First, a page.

Couple of days back, we reported that best option to get your AT&T iPhone unlocked after the contract period was to send an email to Tim Cook.
At that time, we had mentioned that though it was nice to see Tim Cook going out of his way to ensure that the customer’s iPhone is unlocked, we couldn’t understand why users have to escalate matters to get their iPhones unlocked after they’ve completed their contractual obligation.
We’ve some great news for AT&T iPhone users. Engadget has just reported that AT&T has changed its policy for off-contract iPhones. It plans to start unlocking off-contract iPhone from April 8th.
We’ve just received word of a spicy strategy change, to be enacted this Sunday, that’s sure to please the AT&T iPhone-loving masses. On Easter, select Ma’ Bell customers with iPhones — those off-contract with accounts in good standing — will be able to request a carrier unlock for their device. Once freed, any micro-SIM can be used — provided its carrier’s frequencies are supported — by the smartphone. An AT&T spokesperson was able to confirm that “a policy change concerning iPhones” would indeed be rolled-out on Sunday, but declined to elaborate further.
Engadget reports that AT&T spokesperson has also confirmed the change in policy. This means that after AT&T customers have finished their 24-months contract they will be get their iPhones unlocked so that it can be used with any other GSM carrier. Update: It turns into a factory unlocked iPhone, so you don’t need to be worried about locking it again when you update to the latest iOS software update.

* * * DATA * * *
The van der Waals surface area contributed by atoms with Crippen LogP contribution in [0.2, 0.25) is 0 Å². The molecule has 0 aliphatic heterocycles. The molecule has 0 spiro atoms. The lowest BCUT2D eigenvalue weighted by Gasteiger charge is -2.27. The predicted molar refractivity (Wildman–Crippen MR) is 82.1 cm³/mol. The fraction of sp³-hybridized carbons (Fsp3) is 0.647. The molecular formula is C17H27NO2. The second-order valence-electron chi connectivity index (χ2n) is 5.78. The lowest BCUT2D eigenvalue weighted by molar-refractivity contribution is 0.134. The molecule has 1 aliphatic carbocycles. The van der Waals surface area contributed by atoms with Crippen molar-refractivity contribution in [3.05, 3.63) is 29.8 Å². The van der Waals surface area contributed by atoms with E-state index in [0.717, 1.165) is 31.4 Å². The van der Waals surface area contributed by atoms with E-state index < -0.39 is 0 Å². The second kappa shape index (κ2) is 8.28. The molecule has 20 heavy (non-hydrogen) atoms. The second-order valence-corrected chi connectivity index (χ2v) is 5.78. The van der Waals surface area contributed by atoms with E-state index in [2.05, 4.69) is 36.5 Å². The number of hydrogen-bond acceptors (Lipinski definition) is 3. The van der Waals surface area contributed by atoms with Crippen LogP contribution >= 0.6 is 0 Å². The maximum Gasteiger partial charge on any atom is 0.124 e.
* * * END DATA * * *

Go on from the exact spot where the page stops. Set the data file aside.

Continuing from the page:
AT&T has issued the following statement to MacRumors:
Beginning Sunday, April 8, we will offer qualifying customers the ability to unlock their AT&T iPhones. The only requirements are that a customer’s account must be in good standing, their device cannot be associated with a current and active term commitment on an AT&T customer account, and they need to have fulfilled their contract term, upgraded under one of our upgrade policies or paid an early termination fee.
We wonder if Tim Cook (or the flurry of emails he may have received) had anything to do with this policy. But anyways, it is good to see AT&T finally making a pro-customer policy change.
We expect the resale value of older iPhones to go up slightly as a side effect of this move and giving users one less reason to jailbreak their iPhone.
We would love to find out how this policy change affects you, so sounds off in the comments.